Mail from … Japan Peter Toth, research associate at the Institute for CMOS Design, reports on his stay abroad in Tokyo.
This is where I live at the moment:
I am living in the greater area Tokyo, which is the most populous metropolitan area in the world with around 40.000.000 people on 14.000 square kilometres. In relation to Germany this accounts for roughly half of Germanies population on a fortieth of its size. Nevertheless, the neighborhoods outside of Tokyo’s center are very calm and peaceful to live.
This is what I do in Japan:
My tasks at the Ishikuro laboratory are grouped into two categories. On the one hand side research contribution towards my PhD degree. This includes the design of new integrated circuits which can be used to control quantum computers. The circuits which we are aiming for include complex signal generation capabilities thus requiring a mixed-signal design. The Ishikuro laboratory has experience in the digital design flow, which is required to implement communication interfaces and state-machines. I am looking forward to get experience in this domain of integrated circuit design.
Moreover, I will use the opportunity to measure previously designed circuits at cryogenic temperatures. Due to the quantum computer requirements our circuits have to operate at the same environmental conditions as the quantum chip itself which is currently at around 4 Kelven (around – 269°C). The Ishikuro laboratory has access to such special equipment which can cool down the circuits to the required temperature while providing electrical connectivity for functional verification.
On the other hand side, I am coordinating the planned activities within the research cooperation. In August 2022 for example our laboratories jointly organized a workshop related to the next level of quantum computing with 15 speaker and around 50 participants. Additionally Prof. Issakov visited the Keio University to give a lecture about integrated circuit design.
My stay lasts a total of …
7 months and takes place via the Instituts internal exchange programme.
This is why I decided to go abroad:
During my double degree masters programme I spent two years in Japan and enjoyed the combination of developing both professionally as well as personally in a cultural fascinating environment. That’s why I was looking for the same opportunity within my PhD.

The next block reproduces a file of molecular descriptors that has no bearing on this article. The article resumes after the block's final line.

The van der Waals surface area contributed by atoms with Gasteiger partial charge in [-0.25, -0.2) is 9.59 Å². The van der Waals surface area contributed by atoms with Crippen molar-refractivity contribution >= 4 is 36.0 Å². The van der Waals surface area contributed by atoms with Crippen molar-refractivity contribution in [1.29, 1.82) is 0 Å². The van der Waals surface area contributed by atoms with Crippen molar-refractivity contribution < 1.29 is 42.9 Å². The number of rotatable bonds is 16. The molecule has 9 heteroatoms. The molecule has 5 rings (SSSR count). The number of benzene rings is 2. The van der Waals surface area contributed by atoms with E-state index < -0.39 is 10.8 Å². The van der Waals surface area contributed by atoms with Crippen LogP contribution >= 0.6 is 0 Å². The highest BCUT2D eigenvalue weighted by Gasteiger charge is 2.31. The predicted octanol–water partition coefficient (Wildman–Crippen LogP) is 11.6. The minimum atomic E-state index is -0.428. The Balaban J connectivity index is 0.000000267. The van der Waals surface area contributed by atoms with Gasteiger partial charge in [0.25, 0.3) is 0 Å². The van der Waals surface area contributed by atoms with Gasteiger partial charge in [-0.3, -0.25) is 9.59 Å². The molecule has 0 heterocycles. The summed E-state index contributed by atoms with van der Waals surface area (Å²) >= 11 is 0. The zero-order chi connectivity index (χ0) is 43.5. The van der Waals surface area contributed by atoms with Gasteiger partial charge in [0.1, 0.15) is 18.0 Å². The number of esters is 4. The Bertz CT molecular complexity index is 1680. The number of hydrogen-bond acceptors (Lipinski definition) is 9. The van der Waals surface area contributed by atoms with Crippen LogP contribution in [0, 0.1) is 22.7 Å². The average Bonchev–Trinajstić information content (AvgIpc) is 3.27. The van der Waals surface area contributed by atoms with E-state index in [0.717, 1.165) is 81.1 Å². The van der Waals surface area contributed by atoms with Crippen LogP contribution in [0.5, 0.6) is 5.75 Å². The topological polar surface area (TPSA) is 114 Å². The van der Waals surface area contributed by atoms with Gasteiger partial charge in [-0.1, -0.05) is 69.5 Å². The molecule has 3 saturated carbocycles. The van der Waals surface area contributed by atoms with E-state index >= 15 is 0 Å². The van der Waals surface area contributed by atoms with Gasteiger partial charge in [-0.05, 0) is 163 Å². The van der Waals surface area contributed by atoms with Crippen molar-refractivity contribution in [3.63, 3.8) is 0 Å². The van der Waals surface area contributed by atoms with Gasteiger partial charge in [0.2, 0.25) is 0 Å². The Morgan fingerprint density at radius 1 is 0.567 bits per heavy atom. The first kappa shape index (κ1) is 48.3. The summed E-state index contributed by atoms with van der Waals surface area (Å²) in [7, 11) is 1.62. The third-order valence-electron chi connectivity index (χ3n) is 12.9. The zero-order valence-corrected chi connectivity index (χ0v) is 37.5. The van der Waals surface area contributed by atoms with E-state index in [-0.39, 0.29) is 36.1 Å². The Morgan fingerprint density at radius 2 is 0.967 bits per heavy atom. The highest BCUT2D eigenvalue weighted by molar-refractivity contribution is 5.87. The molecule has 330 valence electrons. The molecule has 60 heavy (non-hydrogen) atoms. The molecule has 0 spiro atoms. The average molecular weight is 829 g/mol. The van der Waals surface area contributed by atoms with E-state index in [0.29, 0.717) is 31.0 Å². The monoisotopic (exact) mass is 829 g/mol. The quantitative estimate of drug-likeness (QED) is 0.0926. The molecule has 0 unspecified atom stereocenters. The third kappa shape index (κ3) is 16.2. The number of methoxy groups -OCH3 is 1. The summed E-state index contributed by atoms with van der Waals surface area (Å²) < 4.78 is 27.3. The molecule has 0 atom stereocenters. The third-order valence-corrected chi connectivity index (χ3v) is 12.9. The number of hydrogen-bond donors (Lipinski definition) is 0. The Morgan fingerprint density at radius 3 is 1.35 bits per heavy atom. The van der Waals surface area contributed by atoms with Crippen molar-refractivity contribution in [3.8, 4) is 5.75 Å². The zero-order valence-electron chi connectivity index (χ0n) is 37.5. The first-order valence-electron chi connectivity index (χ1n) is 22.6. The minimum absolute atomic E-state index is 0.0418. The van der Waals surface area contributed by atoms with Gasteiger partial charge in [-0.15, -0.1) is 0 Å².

In this picture, you can see me in a low temperature measurement setup for evaluating the integrated chip performance. Photo: Peter Toth/TU Braunschweig
I took this picture during a hike close to Mount Fuji. Photo: Peter Toth/TU Braunschweig
Japanese-style dinner with Sukiyaki as main dish and several side dishes. Photo: Peter Toth/TU Braunschweig
An ocean of lights, the picture was taken from a skyscraper at the heart of Tokyo. Photo: Peter Toth/TU Braunschweig
This was at a farewell party with friends from my house community. Photo: Peter Toth/TU Braunschweig
This is how I live in Tokyo:
I am living in a shared house close to the university with around 140 residents. The house offers spacious shared facilities such as a kitchen, dining hall, lounge, cinema, remote working offices, library and roof top. This apartment was ideal for socializing and making new friendships. Since most of the residents are Japanese, I can also practice Japanese every day and gain additional insights into Japanese culture.
This is my favourite way to pass the time:
Japan has a unique bathing culture with the so called onsen/sento bath houses. These facilities come in all sizes, from small local bath houses with a few basins up to massive bathing complexes with restaurants, relaxing areas and saunas. The mountainous area in the west of Tokyo is easily accessible by trains, thus I am planning to ski and snowboard if I have some free time.
That’s what I learned here in the first three days:
I got reminded how convenient it is to commute via train and metro.
What I will take home with me from here:
Plenty of very warm memories and experiences with old and new friends and cryogenic measurement results.
Good to know
This is a local dish you definitely have to try:
Actually there are so many dishes worth to try when visiting Japan, that describing them all exceeds the scope of this article. Starting from main dishes such as Okonomiyaki (both Hiroshima and Oosaka style), Tonkatsu, Tempura over to desserts such as Yukimidaifuku and Warabimochi are good points to start with. Japan has a very wide variety of tastes to offer.
Which blunder should you avoid in Japan?
Speaking on a telephone while riding the train or eating on the train are considered as rude in Japan and should be avoided if possible.
This is a tip I give to other students or researchers who want to go to Japan:
Get a Suica card directly after you get off the airplaine. A Suica card can be charged with money and used for the public transportation system, in convenient stores and various other shops. It is possible to load the card on a smartphone and charge the card with digital credit card. This allows convenient money transfer with a good exchange rate.